Solar Electric Systems Can Help During Power Outages
Richard Perez, ASRC; Steven Letendre, GMC; Christy Herig, NREL-NCPV


A recent report from the U.S. Department of Energy’s Power Outage Study Team, titled “Findings and Recommendations to Enhance Reliability from the Summer of 1999,” identified six major power outages. These outages occurred when high, heat wave-driven local demands causing stress on distribution systems, resulted in an inability to generate, purchase, and/or distribute enough electrical power.

An analysis of the solar resource during these outages, based upon satellite remote sensing data, shows that the output of local solar electricity systems would have been above 90% of ideal clear day output during five of the six outages and above 80% for the remaining one (as shown below). An analysis for a recent outage in San Francisco has also been included. All show that local availability of solar electricity can mitigate the conditions that lead to, and reliably prevent, this type of outage.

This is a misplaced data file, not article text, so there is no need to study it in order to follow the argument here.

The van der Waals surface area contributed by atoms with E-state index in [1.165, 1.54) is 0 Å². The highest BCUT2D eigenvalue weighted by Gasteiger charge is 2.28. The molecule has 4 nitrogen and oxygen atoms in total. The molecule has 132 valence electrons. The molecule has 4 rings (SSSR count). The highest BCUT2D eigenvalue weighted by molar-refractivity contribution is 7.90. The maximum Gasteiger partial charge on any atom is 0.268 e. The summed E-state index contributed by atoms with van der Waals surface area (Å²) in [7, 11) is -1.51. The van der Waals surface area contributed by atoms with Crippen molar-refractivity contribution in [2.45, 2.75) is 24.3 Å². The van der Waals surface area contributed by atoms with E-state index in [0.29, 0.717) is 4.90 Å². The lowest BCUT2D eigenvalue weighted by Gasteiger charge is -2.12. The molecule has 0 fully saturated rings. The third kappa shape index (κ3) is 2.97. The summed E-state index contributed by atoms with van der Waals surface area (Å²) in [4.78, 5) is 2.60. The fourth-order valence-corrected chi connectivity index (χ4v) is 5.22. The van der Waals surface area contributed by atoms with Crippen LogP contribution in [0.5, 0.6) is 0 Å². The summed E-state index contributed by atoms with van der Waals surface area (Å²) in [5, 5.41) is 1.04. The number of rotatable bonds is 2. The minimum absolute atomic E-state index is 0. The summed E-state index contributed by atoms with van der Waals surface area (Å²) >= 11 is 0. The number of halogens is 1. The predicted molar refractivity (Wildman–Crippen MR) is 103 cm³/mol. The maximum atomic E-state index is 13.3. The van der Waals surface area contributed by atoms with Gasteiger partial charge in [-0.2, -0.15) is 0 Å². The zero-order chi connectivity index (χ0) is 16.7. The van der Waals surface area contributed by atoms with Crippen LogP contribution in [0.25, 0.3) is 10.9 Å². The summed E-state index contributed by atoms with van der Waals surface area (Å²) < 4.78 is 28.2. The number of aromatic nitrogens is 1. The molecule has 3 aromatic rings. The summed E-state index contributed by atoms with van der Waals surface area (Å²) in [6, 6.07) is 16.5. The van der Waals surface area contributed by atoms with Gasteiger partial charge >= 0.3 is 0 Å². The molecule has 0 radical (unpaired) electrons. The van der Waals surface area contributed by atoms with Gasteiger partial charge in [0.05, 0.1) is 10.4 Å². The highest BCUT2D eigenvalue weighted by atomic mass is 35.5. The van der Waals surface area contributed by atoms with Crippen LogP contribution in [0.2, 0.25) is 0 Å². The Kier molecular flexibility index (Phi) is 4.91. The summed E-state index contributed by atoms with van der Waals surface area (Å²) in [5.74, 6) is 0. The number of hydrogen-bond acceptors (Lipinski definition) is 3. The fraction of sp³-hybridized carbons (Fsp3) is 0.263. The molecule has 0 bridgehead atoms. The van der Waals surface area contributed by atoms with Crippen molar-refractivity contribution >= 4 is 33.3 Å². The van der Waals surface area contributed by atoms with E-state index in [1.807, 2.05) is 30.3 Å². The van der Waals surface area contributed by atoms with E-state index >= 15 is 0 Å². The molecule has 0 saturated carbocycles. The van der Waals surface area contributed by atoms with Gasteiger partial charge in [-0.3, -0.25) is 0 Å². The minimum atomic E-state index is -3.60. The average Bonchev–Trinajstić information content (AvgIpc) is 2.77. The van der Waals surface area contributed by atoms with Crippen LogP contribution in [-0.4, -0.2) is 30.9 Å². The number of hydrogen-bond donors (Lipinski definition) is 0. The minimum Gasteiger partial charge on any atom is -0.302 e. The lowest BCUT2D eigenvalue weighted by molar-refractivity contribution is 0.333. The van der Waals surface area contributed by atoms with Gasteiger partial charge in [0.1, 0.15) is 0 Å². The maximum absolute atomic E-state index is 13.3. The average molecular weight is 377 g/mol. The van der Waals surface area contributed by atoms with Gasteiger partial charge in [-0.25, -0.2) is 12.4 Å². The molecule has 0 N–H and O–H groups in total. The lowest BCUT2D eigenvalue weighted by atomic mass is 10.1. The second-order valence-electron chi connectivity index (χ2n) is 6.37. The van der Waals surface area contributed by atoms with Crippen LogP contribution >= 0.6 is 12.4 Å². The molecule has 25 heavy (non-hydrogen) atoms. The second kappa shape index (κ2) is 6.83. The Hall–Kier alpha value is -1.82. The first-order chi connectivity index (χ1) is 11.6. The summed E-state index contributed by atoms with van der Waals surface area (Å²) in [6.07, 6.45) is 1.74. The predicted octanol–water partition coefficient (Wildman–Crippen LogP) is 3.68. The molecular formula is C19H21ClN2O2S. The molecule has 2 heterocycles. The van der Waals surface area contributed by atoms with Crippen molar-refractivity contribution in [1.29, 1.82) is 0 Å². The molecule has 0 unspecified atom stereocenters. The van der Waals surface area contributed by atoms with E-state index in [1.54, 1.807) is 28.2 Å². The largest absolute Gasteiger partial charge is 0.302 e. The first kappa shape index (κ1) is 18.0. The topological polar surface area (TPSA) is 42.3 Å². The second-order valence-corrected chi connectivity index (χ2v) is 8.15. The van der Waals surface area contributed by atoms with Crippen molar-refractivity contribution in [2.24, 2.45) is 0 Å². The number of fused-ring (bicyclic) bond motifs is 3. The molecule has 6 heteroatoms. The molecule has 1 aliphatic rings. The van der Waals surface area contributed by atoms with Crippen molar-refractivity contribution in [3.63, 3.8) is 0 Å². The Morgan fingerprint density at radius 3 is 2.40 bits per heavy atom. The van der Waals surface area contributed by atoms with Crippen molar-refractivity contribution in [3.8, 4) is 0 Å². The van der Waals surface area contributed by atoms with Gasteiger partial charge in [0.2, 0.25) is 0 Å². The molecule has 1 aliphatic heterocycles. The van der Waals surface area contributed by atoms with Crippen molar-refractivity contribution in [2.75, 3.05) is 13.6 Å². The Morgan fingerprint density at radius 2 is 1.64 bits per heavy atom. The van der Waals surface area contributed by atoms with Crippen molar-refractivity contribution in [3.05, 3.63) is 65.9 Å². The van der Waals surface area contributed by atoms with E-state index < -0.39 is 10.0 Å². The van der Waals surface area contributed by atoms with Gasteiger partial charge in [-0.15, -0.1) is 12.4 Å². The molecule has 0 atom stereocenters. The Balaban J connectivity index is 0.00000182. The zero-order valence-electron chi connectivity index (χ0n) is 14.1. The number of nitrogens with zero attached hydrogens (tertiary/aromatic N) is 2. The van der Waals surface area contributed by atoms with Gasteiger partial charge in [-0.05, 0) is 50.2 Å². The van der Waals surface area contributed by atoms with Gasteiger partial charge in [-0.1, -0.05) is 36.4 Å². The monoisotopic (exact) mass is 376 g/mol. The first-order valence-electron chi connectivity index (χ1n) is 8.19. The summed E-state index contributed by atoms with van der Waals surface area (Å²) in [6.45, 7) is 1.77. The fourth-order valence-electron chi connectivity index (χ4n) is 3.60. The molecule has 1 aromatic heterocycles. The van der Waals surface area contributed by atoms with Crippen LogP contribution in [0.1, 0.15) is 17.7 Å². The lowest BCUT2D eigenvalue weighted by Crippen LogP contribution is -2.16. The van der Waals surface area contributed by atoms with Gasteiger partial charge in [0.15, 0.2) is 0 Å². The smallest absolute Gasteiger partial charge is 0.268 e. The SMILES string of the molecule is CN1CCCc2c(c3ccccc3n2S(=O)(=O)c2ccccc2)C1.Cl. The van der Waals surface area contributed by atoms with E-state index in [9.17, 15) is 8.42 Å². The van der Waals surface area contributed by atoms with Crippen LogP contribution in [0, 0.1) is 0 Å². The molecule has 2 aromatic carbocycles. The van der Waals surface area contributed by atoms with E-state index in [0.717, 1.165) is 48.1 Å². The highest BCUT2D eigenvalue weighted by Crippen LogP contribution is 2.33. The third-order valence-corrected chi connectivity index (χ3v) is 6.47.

Factor in the results of commercial and residential customer-sited solar electric system economic analyses [1] showing cost-effective niches in Illinois, New York, and New Jersey (five of the six outages) and potential customer-oriented solutions emerge. In fact, the Solar Energy Industries Association identifies power quality and reliability as the major market drivers for the domestic solar electric market. Consumers already pay an average of 40¢/kWh for uninterruptible power supplies (UPS). A solar electric system integrated into the UPS for a relatively small incremental cost can extend the power outage back-up time, particularly during the worst outages as noted below. Contact: Christy Herig, NREL, 303-384-6546


[1]  “Residential Customer-Sited Photovoltaics Niche Markets 1999,” Herig et al., and “Mapping the Value of Commercial PV Applications in the US—Accounting for Externalities,” Perez et al., American Solar Energy Society Conference Proceedings, Portland, Maine, June 1999.